You're just picking on any chip that didn't make it through that time and claiming Itanium killed it off!! You could just as easily claim Power or Xeon killed it off. In reality, what killed Rock was Sun. It had nothing to do with other chips. As for MIPS. To a degree maybe as I've acknowledged before. However, it has survived in one form of another and again, you could also blame every other chip around at the time for 'killing it'.

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Re: Peter Gathercole BeFuddled

Actually, no, Compaq killed Alpha in favour of Itanic in 2001 - before they were bought by HP.

See here, for instance.

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FAIL

Re: Re: Ill-educated Mike Peter Gathercole BeFuddled

".....I spoke with many a HP salesman from their BCS group at the time and investigated buying a Superdome...." Gosh, I'd believe you, only anyone who did actually enquire about Superdome would know they didn't come with the first generation Itanium, Merced, they either came with PA8600 or later PA-RISC CPUs or Itanium 2 CPUs. The "development" systems hp largely gave away were the rx9610 IIRC.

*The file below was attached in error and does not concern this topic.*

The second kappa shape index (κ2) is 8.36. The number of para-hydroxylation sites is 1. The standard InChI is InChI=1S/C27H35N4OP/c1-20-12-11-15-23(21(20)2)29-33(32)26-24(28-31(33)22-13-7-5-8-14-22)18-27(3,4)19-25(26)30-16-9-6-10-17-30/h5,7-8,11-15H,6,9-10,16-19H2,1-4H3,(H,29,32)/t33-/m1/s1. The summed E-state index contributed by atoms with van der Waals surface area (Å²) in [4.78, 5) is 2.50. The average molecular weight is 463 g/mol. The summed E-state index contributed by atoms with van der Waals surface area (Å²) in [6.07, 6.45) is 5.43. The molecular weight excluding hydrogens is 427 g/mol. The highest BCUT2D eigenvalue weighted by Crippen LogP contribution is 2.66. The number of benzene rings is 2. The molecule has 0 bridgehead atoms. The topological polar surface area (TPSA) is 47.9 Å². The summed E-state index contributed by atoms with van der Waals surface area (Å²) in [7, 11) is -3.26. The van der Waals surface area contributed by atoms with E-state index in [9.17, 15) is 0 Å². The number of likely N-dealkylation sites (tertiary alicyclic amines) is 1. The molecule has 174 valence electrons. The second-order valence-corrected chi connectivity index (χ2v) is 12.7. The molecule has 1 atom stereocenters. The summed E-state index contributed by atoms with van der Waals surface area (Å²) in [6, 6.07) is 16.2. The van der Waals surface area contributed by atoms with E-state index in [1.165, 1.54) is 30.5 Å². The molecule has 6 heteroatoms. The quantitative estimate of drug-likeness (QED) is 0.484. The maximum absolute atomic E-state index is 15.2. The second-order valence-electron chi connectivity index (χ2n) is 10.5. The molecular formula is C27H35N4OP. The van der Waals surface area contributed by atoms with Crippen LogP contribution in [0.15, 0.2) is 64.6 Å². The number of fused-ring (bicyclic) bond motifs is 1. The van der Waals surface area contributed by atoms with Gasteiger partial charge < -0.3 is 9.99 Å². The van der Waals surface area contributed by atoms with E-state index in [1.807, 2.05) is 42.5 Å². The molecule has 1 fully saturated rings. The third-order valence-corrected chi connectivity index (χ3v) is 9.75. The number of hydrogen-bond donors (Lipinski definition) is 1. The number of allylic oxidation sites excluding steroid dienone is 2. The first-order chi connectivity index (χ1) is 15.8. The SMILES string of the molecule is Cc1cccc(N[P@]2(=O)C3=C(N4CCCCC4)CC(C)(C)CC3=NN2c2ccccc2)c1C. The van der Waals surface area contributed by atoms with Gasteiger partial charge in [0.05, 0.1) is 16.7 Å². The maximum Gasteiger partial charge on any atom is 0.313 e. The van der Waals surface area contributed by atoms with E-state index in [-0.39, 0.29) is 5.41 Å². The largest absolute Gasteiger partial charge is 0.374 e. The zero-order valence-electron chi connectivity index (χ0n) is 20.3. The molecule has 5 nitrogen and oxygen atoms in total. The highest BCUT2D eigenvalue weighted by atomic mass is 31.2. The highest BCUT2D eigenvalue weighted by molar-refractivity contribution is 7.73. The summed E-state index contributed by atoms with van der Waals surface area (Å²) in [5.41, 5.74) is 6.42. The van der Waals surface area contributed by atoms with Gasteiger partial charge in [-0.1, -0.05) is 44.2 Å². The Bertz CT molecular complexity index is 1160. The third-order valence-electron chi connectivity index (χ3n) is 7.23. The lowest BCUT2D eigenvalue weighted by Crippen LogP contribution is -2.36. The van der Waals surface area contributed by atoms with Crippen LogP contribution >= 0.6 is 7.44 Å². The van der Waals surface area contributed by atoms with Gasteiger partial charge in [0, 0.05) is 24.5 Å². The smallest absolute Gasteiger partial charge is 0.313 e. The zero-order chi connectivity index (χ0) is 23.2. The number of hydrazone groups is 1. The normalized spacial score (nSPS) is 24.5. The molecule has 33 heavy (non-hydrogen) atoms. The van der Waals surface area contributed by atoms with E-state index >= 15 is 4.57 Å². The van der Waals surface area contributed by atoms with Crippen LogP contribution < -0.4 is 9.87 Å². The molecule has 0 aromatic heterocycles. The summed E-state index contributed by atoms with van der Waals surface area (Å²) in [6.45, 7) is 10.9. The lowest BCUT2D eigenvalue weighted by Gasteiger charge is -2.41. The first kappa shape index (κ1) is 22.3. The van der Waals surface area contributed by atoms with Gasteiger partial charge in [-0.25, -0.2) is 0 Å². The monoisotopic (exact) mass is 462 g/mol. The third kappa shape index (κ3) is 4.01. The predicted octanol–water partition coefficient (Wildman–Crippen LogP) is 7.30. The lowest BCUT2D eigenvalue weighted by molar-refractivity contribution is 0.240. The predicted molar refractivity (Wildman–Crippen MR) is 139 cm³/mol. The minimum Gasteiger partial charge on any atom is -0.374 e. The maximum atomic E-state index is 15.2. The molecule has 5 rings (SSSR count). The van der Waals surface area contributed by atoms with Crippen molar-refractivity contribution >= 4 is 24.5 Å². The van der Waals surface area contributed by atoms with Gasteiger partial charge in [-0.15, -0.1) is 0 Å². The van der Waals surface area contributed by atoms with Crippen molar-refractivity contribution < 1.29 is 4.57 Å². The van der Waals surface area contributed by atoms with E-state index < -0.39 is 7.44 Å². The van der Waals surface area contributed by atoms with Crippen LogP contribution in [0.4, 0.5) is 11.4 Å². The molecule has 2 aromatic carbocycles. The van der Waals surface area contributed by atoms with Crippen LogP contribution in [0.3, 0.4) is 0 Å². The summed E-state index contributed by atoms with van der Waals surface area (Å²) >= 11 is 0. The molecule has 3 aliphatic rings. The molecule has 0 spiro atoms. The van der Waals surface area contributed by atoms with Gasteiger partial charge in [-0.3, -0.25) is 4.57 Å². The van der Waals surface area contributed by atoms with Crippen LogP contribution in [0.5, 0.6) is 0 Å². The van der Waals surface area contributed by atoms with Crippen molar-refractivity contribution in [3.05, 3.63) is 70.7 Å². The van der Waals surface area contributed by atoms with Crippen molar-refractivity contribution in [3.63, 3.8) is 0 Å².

".....Your comment is absolute tripe....." I would suggest it is more a case of you simply not knowing what you're talking about, again. Yet again.

".....You're just picking on any chip that didn't make it through that time and claiming Itanium killed it off!!...." SGI actually bought the MIPS design and formed a compnay called MIPS Technologies, just so they were assured of the longterm longevity of their systems. IIRC they did so for eighteen to twenty years. They expressly ended their MIPS range to build Itanium servers:

http://www.osnews.com/story/15741/SGI_To_Drop_MIPS_Irix_Moves_to_Itanium_Linux/

Evidently the news didn't reach the troll kindergarten. Yet again.

I would suggest that you take time to learn something before your next foray, such as maybe spending a few years actually working in the industry.